What's left? An eye movement study of the influence of interword spaces to the left of fixation during reading
journal contributionposted on 2014-09-11, 09:19 authored by Timothy R. Jordan, Victoria A. McGowan, Kevin B. Paterson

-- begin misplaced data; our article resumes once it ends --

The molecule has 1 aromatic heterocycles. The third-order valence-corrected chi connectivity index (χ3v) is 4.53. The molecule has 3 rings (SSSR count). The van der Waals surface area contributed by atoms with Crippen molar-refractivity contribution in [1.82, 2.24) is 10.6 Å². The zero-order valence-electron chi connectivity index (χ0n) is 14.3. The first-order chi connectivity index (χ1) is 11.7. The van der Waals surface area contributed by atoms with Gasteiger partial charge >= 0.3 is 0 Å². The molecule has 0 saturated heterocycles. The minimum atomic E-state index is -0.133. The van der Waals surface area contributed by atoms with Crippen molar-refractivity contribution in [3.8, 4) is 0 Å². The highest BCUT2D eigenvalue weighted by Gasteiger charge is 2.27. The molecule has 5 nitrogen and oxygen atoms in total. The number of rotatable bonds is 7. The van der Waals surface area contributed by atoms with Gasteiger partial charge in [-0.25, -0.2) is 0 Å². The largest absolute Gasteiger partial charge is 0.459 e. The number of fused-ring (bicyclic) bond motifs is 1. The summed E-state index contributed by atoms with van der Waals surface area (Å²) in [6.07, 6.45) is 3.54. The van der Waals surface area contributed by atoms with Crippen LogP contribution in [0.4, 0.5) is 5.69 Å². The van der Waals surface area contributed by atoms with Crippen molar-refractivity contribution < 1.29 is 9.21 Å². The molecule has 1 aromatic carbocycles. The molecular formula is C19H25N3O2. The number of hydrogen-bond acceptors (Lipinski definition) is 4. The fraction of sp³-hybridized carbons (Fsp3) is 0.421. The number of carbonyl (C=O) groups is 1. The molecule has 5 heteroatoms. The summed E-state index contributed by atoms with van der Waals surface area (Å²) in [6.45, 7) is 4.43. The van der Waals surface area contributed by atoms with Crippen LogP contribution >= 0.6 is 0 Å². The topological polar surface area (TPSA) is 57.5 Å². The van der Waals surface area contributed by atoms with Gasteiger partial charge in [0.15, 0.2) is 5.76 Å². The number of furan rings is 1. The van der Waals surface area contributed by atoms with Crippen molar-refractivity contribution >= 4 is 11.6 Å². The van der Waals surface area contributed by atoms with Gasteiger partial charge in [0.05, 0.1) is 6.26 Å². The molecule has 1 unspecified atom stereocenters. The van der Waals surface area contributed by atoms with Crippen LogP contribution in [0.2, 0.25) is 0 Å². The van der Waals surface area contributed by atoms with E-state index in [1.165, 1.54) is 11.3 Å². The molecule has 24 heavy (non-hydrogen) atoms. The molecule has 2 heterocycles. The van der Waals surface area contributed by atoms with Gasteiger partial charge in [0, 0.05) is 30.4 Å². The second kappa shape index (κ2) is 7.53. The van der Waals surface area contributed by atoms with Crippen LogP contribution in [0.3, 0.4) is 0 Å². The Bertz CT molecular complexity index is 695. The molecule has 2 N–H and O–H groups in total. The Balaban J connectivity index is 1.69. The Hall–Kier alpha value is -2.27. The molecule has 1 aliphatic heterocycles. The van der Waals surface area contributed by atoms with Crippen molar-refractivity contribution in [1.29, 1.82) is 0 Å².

In English and other alphabetic systems read from left to right, the useful information acquired during each fixational pause is generally reported to extend 14-15 character spaces to the right of each fixation, but only 3-4 character spaces to the left, and certainly no farther than the beginning of the fixated word. However, this leftward extent is remarkably small and seems inconsistent with the general bilateral symmetry of vision. Accordingly, in the present study we investigated the influence of a fundamental component of text to the left of fixation-interword spaces-using a well-established eyetracking paradigm in which invisible boundaries were set up along individual sentence displays that were then read. Each boundary corresponded to the leftmost edge of a word in a sentence, so that as the eyes crossed a boundary, interword spaces in the text to the left of that word were obscured (by inserting a letter x). The proximity of the obscured text during each fixational pause was maintained at one, two, three, or four interword spaces from the left boundary of each fixated word. Normal fixations, regressions, and progressive saccades were disrupted when the obscured text was up to three interword spaces (an average of over 12 character spaces) away from the fixated word, while four interword spaces away produced no disruption. These findings suggest that influential information from text is acquired during each fixational pause from much farther leftward than is generally realized and that this information contributes to normal reading performance. Implications of these findings for reading are discussed.